Aizome Indigo Dyeing Workshop Visit Conversation with Higeta Tadashi

The Higeta Aizome Indigo Dyeing Studio in Mashiko, Tochigi Prefecture, dates back to the Kansei era (1789–1801 CE) of the Edo period.

The workshop is run by Higeta Tadashi, master craftsman of aizome (indigo dyeing) and ninth-generation head of the workshop, who succeeded his father, Higeta Hiroshi, in 2003.

While his father produced masterful stencil-dyed works, Higeta Tadashi has added weaving techniques to the indigo dyeing processes handed down from the Edo period and now focuses his energies on both crafts. He is involved in every part of the process, from growing cotton to spinning yarn, dyeing with indigo, and weaving. He revived the production of brown-coloured Mashiko cotton and still cultivates it for use in many of his works.

The dyeing workshop of Higeta Aizome is located in a 200-year-old thatched house that exemplifies local Mashiko architecture. Its interiors, largely preserved in their original form, represent a typical example of what a rural indigo dyeing studio would have looked like during the time when indigo dyeing was at its peak in Japan, at the end of the Edo period (1603 - 1867 CE).

The vat storage room of the workshop houses 72 indigo fermentation vats filled with leaves of Japanese indigo (persicaria tinctoria), the plant used to produce indigo dye in many different shades.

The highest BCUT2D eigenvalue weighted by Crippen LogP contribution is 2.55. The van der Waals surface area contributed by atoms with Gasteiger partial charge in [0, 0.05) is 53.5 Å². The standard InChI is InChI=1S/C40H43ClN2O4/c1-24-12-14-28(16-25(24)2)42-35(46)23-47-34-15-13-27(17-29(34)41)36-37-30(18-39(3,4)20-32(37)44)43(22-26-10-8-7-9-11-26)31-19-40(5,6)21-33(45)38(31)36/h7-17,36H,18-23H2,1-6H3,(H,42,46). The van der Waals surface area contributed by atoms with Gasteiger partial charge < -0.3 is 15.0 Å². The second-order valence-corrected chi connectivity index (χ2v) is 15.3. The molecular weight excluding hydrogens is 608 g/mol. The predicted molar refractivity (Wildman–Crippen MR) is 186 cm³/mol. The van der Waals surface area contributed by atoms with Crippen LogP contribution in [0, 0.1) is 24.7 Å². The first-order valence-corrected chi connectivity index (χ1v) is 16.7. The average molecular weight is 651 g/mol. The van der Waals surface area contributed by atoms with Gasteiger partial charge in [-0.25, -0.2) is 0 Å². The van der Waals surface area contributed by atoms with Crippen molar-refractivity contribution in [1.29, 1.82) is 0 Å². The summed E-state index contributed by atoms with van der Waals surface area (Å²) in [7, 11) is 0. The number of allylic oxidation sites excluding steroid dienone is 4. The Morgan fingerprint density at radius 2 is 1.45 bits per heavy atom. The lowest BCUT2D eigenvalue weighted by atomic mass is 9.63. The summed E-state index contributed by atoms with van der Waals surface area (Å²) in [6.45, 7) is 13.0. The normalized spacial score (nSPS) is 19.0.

After the leaves are added to the vats, they are left to ferment, usually for between 10 to 14 days. Foam building on top of the vats, which is produced as part of the fermentation process and referred to as ‘indigo flowers’, is an indicator for when the dye is ready to be used.

Depending on the number of dyeing cycles, a lighter or deeper shade of indigo can be achieved.

In addition to indigo, Higeta Tadashi also uses vegetable dyes to achieve colours such as reds and yellows.

Indigo dyeing has a long tradition in Japan. It is particularly well-suited to dyeing cotton, a material that grew in popularity during the Edo period. The enduring presence of indigo dyeing in Japan has led not only to a high level of skill among aizome craftspeople but also to the colour being referred to widely as ‘Japan Blue’.

Today, both the building and its fermentation vats are registered as a ‘Tangible Cultural Properties’ of Tochigi Prefecture.

Following his father, Higeta Tadashi received the Person of Cultural Merit recognition in 2018.